Photon torpedoes come after utopia, at least in Star Trek. Imagining a universe centuries ahead of our own time and technology, the long-running sci-fi shows explored philosophy, morality, and the secluded intricacies of physics. But what was left unstated said the most. By the time Jean-Luc Picard took the captain’s chair, poverty in the 24th century had been eliminated, as was crime. Star Trek made these humanistic zeniths plausible by sheer abundance of energy resources. Without scarcity, standards of living increased. People had no reason to steal or beg. All of this was possible because 24th century humans perfectly realized the fact that inside even a small amount of mass was boundless energy. Star Trek then realized the dreams of Einstein, dreams that indeed were the tides that lifted all starships. Photon torpedoes can show you how.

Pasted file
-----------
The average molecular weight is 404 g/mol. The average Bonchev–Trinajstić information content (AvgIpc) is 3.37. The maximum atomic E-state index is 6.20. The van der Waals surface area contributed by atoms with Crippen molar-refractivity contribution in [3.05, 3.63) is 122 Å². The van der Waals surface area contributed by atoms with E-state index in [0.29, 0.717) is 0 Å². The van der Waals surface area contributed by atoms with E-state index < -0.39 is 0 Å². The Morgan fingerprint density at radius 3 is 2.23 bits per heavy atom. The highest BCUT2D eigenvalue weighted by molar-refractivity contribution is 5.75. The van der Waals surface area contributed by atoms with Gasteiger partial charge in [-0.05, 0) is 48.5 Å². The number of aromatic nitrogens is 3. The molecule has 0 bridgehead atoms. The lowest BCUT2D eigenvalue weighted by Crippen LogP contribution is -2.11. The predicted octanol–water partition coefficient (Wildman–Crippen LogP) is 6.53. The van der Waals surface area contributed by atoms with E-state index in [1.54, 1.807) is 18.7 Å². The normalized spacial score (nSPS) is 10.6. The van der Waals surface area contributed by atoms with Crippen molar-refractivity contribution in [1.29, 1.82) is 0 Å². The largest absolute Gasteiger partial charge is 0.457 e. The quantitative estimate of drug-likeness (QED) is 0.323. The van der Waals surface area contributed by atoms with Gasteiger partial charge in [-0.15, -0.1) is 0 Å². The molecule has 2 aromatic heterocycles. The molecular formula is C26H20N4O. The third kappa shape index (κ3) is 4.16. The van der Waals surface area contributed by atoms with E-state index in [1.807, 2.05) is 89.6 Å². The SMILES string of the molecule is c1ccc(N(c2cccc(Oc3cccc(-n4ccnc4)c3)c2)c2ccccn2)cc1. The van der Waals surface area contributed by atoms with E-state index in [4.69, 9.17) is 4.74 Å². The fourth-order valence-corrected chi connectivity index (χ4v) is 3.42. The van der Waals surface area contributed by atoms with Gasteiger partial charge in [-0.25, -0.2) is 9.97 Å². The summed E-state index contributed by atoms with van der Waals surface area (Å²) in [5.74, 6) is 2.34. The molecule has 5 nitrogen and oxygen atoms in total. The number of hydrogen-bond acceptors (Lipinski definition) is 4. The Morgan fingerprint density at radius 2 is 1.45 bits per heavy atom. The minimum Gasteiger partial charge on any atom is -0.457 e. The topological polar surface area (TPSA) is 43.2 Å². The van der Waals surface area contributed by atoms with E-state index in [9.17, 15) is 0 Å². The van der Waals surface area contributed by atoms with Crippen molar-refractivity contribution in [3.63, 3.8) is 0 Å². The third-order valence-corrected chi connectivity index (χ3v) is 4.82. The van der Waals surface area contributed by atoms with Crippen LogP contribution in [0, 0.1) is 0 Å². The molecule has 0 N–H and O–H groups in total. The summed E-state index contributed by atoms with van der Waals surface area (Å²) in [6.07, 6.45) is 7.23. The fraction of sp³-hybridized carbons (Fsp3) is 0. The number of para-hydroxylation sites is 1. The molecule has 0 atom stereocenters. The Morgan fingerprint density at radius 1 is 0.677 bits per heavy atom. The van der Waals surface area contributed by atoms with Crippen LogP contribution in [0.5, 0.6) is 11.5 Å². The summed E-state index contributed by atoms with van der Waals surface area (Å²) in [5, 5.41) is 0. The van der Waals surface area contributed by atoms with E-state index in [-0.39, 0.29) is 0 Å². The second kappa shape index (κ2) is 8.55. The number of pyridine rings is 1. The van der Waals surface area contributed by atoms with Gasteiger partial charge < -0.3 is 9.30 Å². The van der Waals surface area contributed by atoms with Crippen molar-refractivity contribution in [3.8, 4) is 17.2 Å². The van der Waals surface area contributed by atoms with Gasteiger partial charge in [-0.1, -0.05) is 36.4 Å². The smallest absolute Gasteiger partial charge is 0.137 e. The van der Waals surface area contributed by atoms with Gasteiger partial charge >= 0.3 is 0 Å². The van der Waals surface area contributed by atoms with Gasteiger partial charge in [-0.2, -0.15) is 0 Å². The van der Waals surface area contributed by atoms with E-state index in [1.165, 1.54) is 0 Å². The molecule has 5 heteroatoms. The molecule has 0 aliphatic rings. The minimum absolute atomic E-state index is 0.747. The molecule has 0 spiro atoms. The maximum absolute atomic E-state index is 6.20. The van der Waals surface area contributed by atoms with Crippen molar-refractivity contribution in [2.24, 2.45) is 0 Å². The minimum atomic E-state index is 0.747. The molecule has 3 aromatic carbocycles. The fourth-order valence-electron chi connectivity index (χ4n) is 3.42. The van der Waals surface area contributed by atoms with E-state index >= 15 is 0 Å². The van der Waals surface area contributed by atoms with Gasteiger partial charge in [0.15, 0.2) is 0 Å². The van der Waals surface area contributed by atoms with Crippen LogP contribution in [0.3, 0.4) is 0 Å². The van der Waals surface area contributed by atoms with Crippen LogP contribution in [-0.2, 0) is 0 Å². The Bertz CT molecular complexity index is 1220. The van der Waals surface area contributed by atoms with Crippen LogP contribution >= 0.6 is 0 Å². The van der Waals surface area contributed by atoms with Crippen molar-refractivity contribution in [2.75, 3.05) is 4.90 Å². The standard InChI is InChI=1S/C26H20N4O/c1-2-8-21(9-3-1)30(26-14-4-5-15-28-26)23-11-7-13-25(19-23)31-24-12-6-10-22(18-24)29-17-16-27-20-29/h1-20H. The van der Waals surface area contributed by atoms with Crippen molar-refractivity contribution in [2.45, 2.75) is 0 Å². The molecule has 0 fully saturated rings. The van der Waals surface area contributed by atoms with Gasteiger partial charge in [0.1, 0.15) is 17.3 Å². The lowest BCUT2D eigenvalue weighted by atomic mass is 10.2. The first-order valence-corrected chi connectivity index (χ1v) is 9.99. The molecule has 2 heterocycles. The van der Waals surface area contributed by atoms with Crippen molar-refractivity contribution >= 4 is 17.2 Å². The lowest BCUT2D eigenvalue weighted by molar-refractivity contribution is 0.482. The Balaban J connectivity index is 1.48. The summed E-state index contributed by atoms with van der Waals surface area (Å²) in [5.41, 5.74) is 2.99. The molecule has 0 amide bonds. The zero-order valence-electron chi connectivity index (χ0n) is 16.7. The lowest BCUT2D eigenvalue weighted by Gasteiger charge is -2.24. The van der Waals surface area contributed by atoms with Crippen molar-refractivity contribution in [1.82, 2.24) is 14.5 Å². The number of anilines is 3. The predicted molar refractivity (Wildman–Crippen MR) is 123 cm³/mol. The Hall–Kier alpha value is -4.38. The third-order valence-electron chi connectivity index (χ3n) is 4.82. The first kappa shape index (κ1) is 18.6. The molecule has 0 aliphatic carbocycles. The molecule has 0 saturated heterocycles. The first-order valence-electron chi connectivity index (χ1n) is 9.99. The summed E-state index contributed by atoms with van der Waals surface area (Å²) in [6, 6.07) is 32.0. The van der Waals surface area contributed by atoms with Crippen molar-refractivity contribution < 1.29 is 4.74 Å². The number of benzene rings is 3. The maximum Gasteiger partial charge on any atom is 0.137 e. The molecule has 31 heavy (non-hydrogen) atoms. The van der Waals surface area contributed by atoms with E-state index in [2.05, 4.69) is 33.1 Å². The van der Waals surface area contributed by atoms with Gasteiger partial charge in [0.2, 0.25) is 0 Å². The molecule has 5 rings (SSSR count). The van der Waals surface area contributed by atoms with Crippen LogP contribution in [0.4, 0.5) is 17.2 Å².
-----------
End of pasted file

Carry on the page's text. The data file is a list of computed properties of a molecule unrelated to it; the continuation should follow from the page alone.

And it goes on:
Other than Newton’s F=ma, Einstein’s E=mc2 is perhaps the most famous equation of all time, and it calculates the end to an energy crisis. According to the equation, mass is equivalent to energy—a gargantuan amount of energy. That’s because even small masses in this equation are multiplied by the speed of light squared (c2), a number with around 20 zeroes (depending on your units of choice). You can think of the energy contained in mass like a calorie. To measure calories, researchers light a constituent of food on fire, and then measure how much that flame can heat a known quantity of water. The greater the final temperature of the water, the more calories the tested food has. Likewise, the “E” in E=mc2 shows how much energy you get if you could “unlock” all of it bound up in the atoms and molecules of some mass. In the Star Trek universe, they figured out how to do just that with antimatter.

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